Since this is a world of fiction, a reader is entitled to say that an interpretation of a character doesn't work for him, but labeling that wrong or, worse, attacking the author for it, just isn't right.
In reading over the criticism of the novels, I don't have any problem with opinions being expressed. Where I draw the line is when someone projects something on to an author that isn't true. For example, it has been supposed by some that Corran IS my alter-ego, and this is the reason why he did not die in Onslaught. He is not my alter-ego, and that is not the reason he
didn't die in Onslaught. The reasons he did not die in Onslaught are simple and blatantly obvious: If he had, Shedao Shai's vow would have lost all drama AND their coming confrontation in RUIN wouldn't take place. MOREOVER, Corran didn't die because that would have been too easy on him. By forcing him to live, by having him beholding to Ganner, by being able run new challenges by him, I get to force the character to grow even more. THOSE are the reason's Corran didn't die.
(Oddly enough, the one series of books where I did have an alter-ego, I killed him in a fiery vehicle crash. Horrible way to go.)
TFN: That is a horrible way to go. Which books were these?
MAS: Um, I died in Lost Destiny, a BattleTech novel. One of the other writers, not realizing that I'd been killing off my alter-ego, resurrected that character in a game product, so I guess I'm still out there somewhere.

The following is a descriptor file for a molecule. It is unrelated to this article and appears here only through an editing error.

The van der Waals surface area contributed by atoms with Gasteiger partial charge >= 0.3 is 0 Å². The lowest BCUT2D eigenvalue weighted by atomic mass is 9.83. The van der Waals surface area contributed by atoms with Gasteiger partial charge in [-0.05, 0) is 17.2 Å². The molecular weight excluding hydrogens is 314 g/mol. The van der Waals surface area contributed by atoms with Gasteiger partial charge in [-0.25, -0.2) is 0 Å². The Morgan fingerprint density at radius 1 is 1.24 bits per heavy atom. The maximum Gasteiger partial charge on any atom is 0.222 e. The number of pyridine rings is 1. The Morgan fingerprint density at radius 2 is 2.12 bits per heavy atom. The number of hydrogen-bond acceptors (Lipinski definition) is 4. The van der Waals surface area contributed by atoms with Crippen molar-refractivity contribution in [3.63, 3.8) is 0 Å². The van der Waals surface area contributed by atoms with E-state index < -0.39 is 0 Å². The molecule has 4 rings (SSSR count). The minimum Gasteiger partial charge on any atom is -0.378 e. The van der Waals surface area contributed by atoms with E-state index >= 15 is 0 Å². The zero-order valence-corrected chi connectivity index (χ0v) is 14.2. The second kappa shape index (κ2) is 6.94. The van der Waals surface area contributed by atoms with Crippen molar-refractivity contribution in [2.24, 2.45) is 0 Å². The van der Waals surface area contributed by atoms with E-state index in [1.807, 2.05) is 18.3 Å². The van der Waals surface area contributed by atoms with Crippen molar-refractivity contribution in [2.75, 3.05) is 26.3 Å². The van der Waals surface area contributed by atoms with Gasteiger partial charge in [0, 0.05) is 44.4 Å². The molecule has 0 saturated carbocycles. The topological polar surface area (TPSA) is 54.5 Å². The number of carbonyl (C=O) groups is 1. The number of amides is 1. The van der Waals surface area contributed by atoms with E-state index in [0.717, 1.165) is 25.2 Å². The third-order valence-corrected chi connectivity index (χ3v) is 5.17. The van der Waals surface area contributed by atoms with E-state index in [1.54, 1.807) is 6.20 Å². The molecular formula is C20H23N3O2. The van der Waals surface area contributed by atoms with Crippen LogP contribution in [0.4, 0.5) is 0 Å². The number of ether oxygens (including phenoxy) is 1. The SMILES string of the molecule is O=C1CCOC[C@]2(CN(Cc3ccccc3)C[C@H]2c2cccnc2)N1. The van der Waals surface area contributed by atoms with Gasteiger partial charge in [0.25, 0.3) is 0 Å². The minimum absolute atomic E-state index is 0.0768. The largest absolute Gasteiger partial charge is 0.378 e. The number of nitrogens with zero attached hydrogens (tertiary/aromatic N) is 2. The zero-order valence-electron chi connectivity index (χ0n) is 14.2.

TFN: What made you decide to kill off your alter-ego?
MAS: It was a slow day and I had nothing better to do? No, actually, folks had begun to realize it was my alter-ego and I was getting kidded about it at conventions. I figured folks would assume, then, that the particular character was safe. Killing him would surprise them, and I'm all for surprising readers. Actually, I live for surprising readers.
In any event, I do think the lively discussions about the books are a lot of fun. I have been amazed at some of the things folks discuss about characters. THAT lets me know that what we're turning out is getting into people's minds and is making them think. That's never a bad thing.
TFN: Perhaps if fans knew what the process by which an author is brought into write a Star Wars novel was, and then what happens afterward up to when the book is published, it would help dispel some misconceptions. Could you outline this process or elaborate on that for us? What are the steps one (and their book) goes through?
MAS: The process is simple to describe but labyrinthine and sometimes agonizing in practice. First the author has to be chosen. The publisher picks a list of writers, the folks at LFL review their work and decide if they think this person can contribute to the universe. If so, you are pre-approved. At this point the only folks getting in are published novelists and the majority are New York Times Bestselling authors and/or authors with whom Del Rey is doing work.